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Traveling on public transport is an important part of independent living. But if you’ve never done it before it can be a bit scary. In this guide we’ll help you get started.


Charlie's story

When he was younger Charlie was anxious about taking public transport. These days Charlie is a confident traveller.

In this film he goes on a journey by train and bus to find out what support is available to young disabled people.

Press the play button to watch the film.

Why learn to travel

Different people have different reasons for wanting to take public transport:

  • “I can follow my football team to watch games”
  • “I can go and meet my friends whenever I like”
  • “It makes me feel independent”
  • “I travel to college every day so I can get a qualification”

How to get started

If you have never used public transport before you might need some support to get started.

You might want to ask a relative or more experienced friend to take you out the first few times as you get used to using public transport.

If you prefer, you could try a travel training course. Travel training teaches you everything you need to know about traveling independently. 

Some schools and colleges offer travel training to their students. And many local authorities offer travel training to young people with SEND in their area. You can find the Local Offer for your area on our Near Me page.  

Charlie stands in front of a London bus holding a KIDS-branded microphone and smiling

Getting Support

The law says that companies that run train and bus services have to provide support to disabled people.

Here are some of the things they have to do. Click on a title to see more. 

  • All train companies and train stations must have an Accessible Travel Policy. That is a document that tells you all the support they can offer disabled people. You can usually find that on their website. Or you can phone them to ask for it.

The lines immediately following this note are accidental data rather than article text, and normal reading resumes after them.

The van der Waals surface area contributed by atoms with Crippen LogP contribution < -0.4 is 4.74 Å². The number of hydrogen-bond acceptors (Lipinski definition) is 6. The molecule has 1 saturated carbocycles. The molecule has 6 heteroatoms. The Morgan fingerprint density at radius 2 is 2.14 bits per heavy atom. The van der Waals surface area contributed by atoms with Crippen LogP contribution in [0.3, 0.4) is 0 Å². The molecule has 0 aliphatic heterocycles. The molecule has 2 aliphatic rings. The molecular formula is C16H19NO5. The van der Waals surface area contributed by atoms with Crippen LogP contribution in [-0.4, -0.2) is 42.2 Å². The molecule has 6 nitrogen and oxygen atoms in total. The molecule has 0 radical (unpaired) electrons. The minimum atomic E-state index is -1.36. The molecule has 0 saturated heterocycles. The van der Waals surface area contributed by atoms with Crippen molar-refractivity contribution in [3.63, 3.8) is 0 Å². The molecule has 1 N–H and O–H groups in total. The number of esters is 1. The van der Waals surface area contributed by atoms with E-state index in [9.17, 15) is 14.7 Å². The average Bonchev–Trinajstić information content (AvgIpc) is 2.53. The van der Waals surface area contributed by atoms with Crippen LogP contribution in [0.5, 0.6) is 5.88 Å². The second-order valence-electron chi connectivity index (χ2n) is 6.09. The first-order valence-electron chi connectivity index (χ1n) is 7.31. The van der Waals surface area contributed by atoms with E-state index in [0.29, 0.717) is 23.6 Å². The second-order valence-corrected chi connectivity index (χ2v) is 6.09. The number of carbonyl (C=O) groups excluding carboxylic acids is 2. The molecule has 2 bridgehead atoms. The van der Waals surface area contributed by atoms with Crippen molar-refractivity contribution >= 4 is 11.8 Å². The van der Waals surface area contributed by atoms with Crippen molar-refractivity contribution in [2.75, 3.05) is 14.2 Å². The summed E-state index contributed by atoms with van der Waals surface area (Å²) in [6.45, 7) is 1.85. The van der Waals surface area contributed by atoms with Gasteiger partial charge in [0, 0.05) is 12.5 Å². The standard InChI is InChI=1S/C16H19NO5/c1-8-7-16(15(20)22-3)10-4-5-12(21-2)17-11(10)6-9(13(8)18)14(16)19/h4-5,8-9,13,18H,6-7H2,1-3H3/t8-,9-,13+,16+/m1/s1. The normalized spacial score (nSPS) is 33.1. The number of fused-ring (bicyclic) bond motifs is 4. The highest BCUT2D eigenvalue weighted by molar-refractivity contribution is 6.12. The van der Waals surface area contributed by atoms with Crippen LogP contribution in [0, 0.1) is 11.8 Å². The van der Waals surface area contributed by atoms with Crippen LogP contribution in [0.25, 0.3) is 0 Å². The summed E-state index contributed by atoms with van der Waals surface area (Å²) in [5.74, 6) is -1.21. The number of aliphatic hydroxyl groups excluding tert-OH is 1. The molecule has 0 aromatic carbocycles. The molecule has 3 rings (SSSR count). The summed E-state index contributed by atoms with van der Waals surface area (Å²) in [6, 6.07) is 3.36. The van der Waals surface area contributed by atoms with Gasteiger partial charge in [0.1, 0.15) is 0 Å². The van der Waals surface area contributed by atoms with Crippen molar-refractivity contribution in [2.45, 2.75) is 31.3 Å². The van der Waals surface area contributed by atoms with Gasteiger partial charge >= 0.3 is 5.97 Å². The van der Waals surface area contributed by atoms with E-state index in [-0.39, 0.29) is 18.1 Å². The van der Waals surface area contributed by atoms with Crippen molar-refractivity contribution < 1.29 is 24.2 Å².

• If you need help to plan your journey you can phone train and bus companies.

Train companies have to provide assistance for disabled people at train stations. That can be things like:

  • helping you find you way about the station
  • taking you to the correct train
  • supporting you to get on and off the train
  • carrying your luggage

Sometimes you might have to book support in advance. But all travel companies have to provide some level of support even if you haven’t booked it.

Bus companies have to make sure that their buses are accessible and their drivers offer support to disabled people. Here are some of the things they have to provide:

  • space for a wheelchair
  • a boarding device to enable wheelchair users to get on and off the bus
  • priority seats for disabled passengers
  • handrails to assist disabled people
  • easy-to-use bell pushes throughout the vehicle
    audible and visible signals to stop a vehicle or to request a support to board the bus
  • displays showing the route and destination of the bus
  • As you saw in the film, some travel companies provide travel mentor services that will help you plan your travel and come with you on your first few journeys as you get more confidence.

Your rights

If you want to find out more about your rights the government has more information here.

“I hope when you’ve practised a couple of times you like traveling just like me!”


Charlie sits on a train looking relaxed and holding a microphone while a camera films him.

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  • Preferred Name: Órla
  • Role at KIDS: Wellbeing co-ordinator.
  • About me: I run the online well-being groups and a group in Wandsworth. I am also a playworker! I have a background in Art therapy. 
  • Fun facts: I love different wheels! I have roller-skates, a surf-skate board and a bike. 


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